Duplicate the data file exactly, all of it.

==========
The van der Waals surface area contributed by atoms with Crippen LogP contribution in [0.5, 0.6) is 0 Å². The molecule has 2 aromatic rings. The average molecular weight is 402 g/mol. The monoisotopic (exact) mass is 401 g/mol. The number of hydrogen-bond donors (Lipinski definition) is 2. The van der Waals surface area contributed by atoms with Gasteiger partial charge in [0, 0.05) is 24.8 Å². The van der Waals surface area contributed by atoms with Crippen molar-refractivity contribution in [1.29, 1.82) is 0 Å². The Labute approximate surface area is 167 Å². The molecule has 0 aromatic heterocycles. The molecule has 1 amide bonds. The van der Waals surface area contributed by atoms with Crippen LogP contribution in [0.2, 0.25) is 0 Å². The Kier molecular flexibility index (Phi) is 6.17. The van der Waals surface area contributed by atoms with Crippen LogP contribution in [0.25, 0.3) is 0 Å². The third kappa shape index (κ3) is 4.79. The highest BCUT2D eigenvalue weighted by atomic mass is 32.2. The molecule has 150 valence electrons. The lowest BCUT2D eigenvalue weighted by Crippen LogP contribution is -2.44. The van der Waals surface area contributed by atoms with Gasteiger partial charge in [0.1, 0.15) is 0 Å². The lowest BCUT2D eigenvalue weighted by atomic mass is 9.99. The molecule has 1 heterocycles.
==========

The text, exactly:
The van der Waals surface area contributed by atoms with Crippen LogP contribution in [0.5, 0.6) is 0 Å². The molecule has 2 aromatic rings. The average molecular weight is 402 g/mol. The monoisotopic (exact) mass is 401 g/mol. The number of hydrogen-bond donors (Lipinski definition) is 2. The van der Waals surface area contributed by atoms with Gasteiger partial charge in [0, 0.05) is 24.8 Å². The van der Waals surface area contributed by atoms with Crippen molar-refractivity contribution in [1.29, 1.82) is 0 Å². The Labute approximate surface area is 167 Å². The molecule has 0 aromatic heterocycles. The molecule has 1 amide bonds. The van der Waals surface area contributed by atoms with Crippen LogP contribution in [0.2, 0.25) is 0 Å². The Kier molecular flexibility index (Phi) is 6.17. The van der Waals surface area contributed by atoms with Crippen LogP contribution in [0.25, 0.3) is 0 Å². The third kappa shape index (κ3) is 4.79. The highest BCUT2D eigenvalue weighted by atomic mass is 32.2. The molecule has 150 valence electrons. The lowest BCUT2D eigenvalue weighted by Crippen LogP contribution is -2.44. The van der Waals surface area contributed by atoms with Gasteiger partial charge in [0.1, 0.15) is 0 Å². The lowest BCUT2D eigenvalue weighted by atomic mass is 9.99. The molecule has 1 heterocycles.